Congress vs. the Second Amendment

"A well-regulated militia being necessary to the security of a free State, the right of the people to keep and bear arms shall not be infringed."
—The Second Amendment

Like a recidivist criminal free to strike at will, the United States Congress slashed the Bill of Rights last year, tearing through the widely ignored Second Amendment. By itself, the narrow victory in the House of Representatives for the Feinstein/Schumer ban on certain guns and high-capacity magazines was disturbing enough to gunowners. But if the debate that preceded the vote is any indication of the quality of people we send to Congress, all Americans—not just those who own guns—are in serious trouble.

The legislation, sponsored by Representative Charles Schumer (D-NY), was H.R. 4296, a clone of Senator Diane Feinstein's (D-CA) rights-stripping bill that passed the Senate in 1993. It was later merged into the infamous "Crime Bill." Except for guns already possessed, the bill strips Americans of the right to own semiautomatic military look-a-likes that have detachable magazines and at least two of the following accessories; a folding stock, a pistol grip that "protrudes conspicuously," a flash suppressor, a bayonet mount, and a grenade launcher.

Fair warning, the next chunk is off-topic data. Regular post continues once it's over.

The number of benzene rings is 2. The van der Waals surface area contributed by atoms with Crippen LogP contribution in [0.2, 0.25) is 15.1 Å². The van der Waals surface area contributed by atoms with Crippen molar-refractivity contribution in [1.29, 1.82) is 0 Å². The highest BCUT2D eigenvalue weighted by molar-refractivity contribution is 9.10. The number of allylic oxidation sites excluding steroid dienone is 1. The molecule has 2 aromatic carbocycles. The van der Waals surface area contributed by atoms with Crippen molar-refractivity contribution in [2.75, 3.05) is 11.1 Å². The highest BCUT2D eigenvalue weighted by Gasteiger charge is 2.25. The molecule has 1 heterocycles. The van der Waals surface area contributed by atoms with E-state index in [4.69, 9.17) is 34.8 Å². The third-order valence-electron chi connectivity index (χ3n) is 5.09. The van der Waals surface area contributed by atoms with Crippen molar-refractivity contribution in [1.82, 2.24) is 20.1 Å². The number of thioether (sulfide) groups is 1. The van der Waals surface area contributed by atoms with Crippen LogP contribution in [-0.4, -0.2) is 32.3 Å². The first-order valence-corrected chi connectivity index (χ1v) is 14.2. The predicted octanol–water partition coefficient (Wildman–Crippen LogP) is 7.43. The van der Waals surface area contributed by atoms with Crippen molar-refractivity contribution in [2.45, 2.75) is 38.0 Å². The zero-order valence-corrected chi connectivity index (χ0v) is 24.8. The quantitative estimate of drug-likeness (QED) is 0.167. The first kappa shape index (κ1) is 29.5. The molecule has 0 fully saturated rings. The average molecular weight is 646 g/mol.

Ultimately the ban applies to more than 180 weapons. The bill also bans semiautomatic military-style handguns...

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